Royal Dutch Shell is planning more floating liquefied natural gas (FLNG) plants after the completion of its Prelude project, which is currently under construction in Western Australia.
Construction on the FLNG facility began in 2012 and is expected to be completed in early 2017.
Shell Australia production general manager, Michael Schoch, speaking to The Telegraph in Australia, said: "Expertise gained from the Prelude project will help develop other floating LNG opportunities, with the expertise residing here and the world will be looking at us.”
He added that no specific numbers had been mentioned.
Situated 500km off Kimberley coast, the Prelude FLNG facility will be 488m long, 74m wide and weigh about 600,000t, featuring a double-hulled steel body.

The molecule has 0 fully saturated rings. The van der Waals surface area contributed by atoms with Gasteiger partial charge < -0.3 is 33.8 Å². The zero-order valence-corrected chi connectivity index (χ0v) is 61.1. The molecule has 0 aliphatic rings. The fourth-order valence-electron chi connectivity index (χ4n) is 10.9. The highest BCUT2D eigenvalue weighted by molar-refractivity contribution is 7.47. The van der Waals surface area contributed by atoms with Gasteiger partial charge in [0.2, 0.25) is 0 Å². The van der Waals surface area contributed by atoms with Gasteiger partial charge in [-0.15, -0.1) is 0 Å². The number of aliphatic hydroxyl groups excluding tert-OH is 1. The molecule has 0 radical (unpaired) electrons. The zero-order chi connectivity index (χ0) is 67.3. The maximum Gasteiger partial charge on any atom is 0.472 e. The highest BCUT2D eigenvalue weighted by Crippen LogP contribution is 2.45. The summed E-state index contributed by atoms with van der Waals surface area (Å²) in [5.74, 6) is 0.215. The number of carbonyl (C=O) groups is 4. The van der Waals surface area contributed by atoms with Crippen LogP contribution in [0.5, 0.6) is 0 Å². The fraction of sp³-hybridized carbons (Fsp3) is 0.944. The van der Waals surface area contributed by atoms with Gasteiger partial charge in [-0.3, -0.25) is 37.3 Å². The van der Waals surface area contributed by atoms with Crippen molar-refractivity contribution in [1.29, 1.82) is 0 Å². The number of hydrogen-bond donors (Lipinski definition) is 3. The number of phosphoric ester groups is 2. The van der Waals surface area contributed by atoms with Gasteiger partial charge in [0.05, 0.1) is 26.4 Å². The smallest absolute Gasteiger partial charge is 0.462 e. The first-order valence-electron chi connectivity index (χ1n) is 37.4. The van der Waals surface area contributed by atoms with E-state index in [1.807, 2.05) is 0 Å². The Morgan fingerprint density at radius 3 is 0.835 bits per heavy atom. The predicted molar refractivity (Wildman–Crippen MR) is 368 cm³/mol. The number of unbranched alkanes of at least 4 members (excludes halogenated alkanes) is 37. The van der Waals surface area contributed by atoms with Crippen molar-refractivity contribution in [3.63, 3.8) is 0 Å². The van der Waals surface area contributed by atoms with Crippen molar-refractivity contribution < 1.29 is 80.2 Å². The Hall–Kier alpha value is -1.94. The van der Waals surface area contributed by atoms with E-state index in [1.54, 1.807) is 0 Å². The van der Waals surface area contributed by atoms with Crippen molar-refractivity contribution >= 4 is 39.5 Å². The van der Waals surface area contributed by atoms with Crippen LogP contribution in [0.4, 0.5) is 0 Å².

Shell said once complete, Prelude is expected to contribute around $45bn to the Australian economy, as well as creating 1,000 new jobs.
The facility will be made of 0.26t of steel with a deck area longer than four football fields.
The company said the facility, which will be the biggest ever to be built in the world, will feature gas receiving and processing facilities, control rooms, accommodation and storage facilities.
Approved by the Australian Government in November 2010, the Prelude FLNG project will be used to develop Shell’s Prelude and Concerto gas fields, situated in the Browse Basin, offshore of Western Australia.
Image: The Prelude FLNG project is expected to be completed in early 2017.